[gmx-users] Graphene Sheet Rolling up into CNT

Mark Abraham Mark.Abraham at anu.edu.au
Sat Aug 22 04:52:38 CEST 2009

Justin A. Lemkul wrote:
> Darrell Koskinen wrote:
>> Hey GROMACS Gurus,
>> I was wondering if you could enlighten me. I performed a simulation of 
>> a graphene sheet in an ammonia gas at 240K using ffoplsaa parameters 
>> and see that the graphene sheet begins to curl up into what appears to 
>> be a nanotube. I did not run the simulation long enough to actually 
>> see it form a nanotube, but it appears to be headed in that direction. 
>> I am not sure if a graphene sheet would actually curl up on itself to 
>> form a CNT at this temperature. I believe CNTs are formed by ablation 
>> of pure graphite and therefore rolling up a graphene sheets must occur 
>> for the CNTs to form, but assumed that the local temperature increase 
>> resulting from the ablation was the cause of the rolling up. So I am 
>> wondering if you might be able to give me some idea of why this is 
>> happening? Could it be that the OPLS LJ parameters, since OPLS was 
>> created for liquids and not gases, are creating forces too great for a 
>> gaseous simulation thus causing too great an attraction between 
>> distant carbon atoms within the graphene lattice, which manifests 
>> itself in the rolling up of the graphene into a CNT? Or could the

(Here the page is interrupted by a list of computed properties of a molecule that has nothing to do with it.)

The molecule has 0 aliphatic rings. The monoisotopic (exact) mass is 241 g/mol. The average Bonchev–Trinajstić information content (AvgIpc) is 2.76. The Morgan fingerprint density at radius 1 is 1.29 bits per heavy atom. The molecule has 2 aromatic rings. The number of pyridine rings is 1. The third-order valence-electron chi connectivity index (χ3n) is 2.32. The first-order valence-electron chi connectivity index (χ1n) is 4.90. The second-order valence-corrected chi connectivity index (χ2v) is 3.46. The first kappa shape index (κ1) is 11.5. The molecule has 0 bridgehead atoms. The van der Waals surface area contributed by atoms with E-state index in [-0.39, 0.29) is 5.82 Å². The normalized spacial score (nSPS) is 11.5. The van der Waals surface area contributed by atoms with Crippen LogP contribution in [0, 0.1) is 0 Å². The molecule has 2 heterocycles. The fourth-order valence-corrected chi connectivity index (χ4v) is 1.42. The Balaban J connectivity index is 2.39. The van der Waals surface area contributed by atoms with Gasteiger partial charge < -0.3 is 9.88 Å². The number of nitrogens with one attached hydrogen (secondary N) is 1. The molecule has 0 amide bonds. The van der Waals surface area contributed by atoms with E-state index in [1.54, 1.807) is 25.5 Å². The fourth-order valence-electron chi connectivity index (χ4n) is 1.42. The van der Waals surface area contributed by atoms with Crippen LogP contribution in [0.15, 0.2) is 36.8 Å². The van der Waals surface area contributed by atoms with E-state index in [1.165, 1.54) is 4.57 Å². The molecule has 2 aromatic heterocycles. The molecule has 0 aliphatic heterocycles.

>> curling up be occurring because the graphene sheet is free floating in 
>> space as would happen during ablation. Maybe rolling up of graphene 
>> sheets does occur at such a low temperature. I will do some research 
>> on this possibility, but in the mean time please provide me your 
>> comments, if you can.
> My guess would be that the curling is a result of an inadequate model.  
> Several things come to mind, although probably a few of them have been 
> discussed at some point in the past.
> 1. Appropriate use of improper dihedrals.  You shouldn't get crazy 
> bending or curling if the impropers are doing their job.
> 2. Are you using a finite graphene sheet?  I think a better model would 
> be an infinite lattice (a periodic molecule).  You might get some 
> flexing, but you definitely won't get curling, if treated properly.
> 3. The fact that you are simulating in the gas phase.  If the ammonia is 
> not close to the graphene sheet, then the graphene may only "see" itself 
> (depending on how your cut-off's are set up) and therefore be spuriously 
> attracted to itself.

Agreed, and perhaps the sheet is too thin to behave like bulk graphite. 
Certainly a single layer will not have (all) the properties of graphite.


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